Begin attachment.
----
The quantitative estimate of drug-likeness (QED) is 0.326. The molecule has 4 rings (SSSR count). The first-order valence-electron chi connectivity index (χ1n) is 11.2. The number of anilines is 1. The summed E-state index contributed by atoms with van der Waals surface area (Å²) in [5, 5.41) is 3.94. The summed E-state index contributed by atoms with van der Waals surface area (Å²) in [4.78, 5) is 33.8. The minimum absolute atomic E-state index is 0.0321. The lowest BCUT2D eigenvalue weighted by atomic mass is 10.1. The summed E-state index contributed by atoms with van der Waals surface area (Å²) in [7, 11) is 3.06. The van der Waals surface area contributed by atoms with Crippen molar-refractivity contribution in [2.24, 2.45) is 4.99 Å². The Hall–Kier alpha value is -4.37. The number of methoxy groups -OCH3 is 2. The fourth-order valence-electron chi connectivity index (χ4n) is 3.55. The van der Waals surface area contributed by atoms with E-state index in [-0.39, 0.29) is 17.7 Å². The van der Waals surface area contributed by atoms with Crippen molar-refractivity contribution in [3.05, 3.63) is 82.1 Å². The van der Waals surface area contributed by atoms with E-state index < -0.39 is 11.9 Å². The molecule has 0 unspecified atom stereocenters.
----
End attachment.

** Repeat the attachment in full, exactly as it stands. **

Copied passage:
The quantitative estimate of drug-likeness (QED) is 0.326. The molecule has 4 rings (SSSR count). The first-order valence-electron chi connectivity index (χ1n) is 11.2. The number of anilines is 1. The summed E-state index contributed by atoms with van der Waals surface area (Å²) in [5, 5.41) is 3.94. The summed E-state index contributed by atoms with van der Waals surface area (Å²) in [4.78, 5) is 33.8. The minimum absolute atomic E-state index is 0.0321. The lowest BCUT2D eigenvalue weighted by atomic mass is 10.1. The summed E-state index contributed by atoms with van der Waals surface area (Å²) in [7, 11) is 3.06. The van der Waals surface area contributed by atoms with Crippen molar-refractivity contribution in [2.24, 2.45) is 4.99 Å². The Hall–Kier alpha value is -4.37. The number of methoxy groups -OCH3 is 2. The fourth-order valence-electron chi connectivity index (χ4n) is 3.55. The van der Waals surface area contributed by atoms with E-state index in [-0.39, 0.29) is 17.7 Å². The van der Waals surface area contributed by atoms with Crippen molar-refractivity contribution in [3.05, 3.63) is 82.1 Å². The van der Waals surface area contributed by atoms with E-state index < -0.39 is 11.9 Å². The molecule has 0 unspecified atom stereocenters.